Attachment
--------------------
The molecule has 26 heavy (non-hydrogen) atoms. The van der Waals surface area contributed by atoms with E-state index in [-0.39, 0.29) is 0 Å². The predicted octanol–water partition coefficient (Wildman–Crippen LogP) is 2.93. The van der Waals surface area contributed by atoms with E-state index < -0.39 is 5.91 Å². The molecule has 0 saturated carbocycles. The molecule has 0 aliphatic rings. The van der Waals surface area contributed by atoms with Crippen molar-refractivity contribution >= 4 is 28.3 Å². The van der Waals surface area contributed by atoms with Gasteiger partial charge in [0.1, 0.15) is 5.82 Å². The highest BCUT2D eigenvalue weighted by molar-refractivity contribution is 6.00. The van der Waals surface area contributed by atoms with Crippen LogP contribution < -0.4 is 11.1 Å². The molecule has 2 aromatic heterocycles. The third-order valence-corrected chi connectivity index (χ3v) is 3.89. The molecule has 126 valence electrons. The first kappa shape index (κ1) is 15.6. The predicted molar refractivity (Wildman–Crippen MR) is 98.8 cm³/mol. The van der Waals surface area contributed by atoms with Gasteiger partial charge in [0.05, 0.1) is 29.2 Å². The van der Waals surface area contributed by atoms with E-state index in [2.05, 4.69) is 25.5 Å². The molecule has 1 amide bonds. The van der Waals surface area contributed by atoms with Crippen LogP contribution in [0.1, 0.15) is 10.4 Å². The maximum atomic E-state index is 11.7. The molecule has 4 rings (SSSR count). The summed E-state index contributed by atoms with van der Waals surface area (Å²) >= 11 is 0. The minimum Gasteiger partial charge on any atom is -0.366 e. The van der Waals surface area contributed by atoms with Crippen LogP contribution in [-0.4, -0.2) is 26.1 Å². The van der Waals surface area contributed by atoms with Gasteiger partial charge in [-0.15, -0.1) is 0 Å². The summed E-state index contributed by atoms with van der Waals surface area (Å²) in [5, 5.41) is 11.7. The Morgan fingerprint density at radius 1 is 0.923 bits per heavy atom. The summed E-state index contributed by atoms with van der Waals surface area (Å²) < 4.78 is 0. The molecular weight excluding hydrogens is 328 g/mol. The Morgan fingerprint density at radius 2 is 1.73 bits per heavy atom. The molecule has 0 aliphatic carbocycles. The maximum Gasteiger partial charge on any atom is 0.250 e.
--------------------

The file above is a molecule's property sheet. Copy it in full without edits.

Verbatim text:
The molecule has 26 heavy (non-hydrogen) atoms. The van der Waals surface area contributed by atoms with E-state index in [-0.39, 0.29) is 0 Å². The predicted octanol–water partition coefficient (Wildman–Crippen LogP) is 2.93. The van der Waals surface area contributed by atoms with E-state index < -0.39 is 5.91 Å². The molecule has 0 saturated carbocycles. The molecule has 0 aliphatic rings. The van der Waals surface area contributed by atoms with Crippen molar-refractivity contribution >= 4 is 28.3 Å². The van der Waals surface area contributed by atoms with Gasteiger partial charge in [0.1, 0.15) is 5.82 Å². The highest BCUT2D eigenvalue weighted by molar-refractivity contribution is 6.00. The van der Waals surface area contributed by atoms with Crippen LogP contribution < -0.4 is 11.1 Å². The molecule has 2 aromatic heterocycles. The third-order valence-corrected chi connectivity index (χ3v) is 3.89. The molecule has 126 valence electrons. The first kappa shape index (κ1) is 15.6. The predicted molar refractivity (Wildman–Crippen MR) is 98.8 cm³/mol. The van der Waals surface area contributed by atoms with Gasteiger partial charge in [0.05, 0.1) is 29.2 Å². The van der Waals surface area contributed by atoms with E-state index in [2.05, 4.69) is 25.5 Å². The molecule has 1 amide bonds. The van der Waals surface area contributed by atoms with Crippen LogP contribution in [0.1, 0.15) is 10.4 Å². The maximum atomic E-state index is 11.7. The molecule has 4 rings (SSSR count). The summed E-state index contributed by atoms with van der Waals surface area (Å²) >= 11 is 0. The minimum Gasteiger partial charge on any atom is -0.366 e. The van der Waals surface area contributed by atoms with Crippen LogP contribution in [-0.4, -0.2) is 26.1 Å². The van der Waals surface area contributed by atoms with Gasteiger partial charge in [-0.15, -0.1) is 0 Å². The summed E-state index contributed by atoms with van der Waals surface area (Å²) in [5, 5.41) is 11.7. The Morgan fingerprint density at radius 1 is 0.923 bits per heavy atom. The summed E-state index contributed by atoms with van der Waals surface area (Å²) < 4.78 is 0. The molecular weight excluding hydrogens is 328 g/mol. The Morgan fingerprint density at radius 2 is 1.73 bits per heavy atom. The molecule has 0 aliphatic carbocycles. The maximum Gasteiger partial charge on any atom is 0.250 e.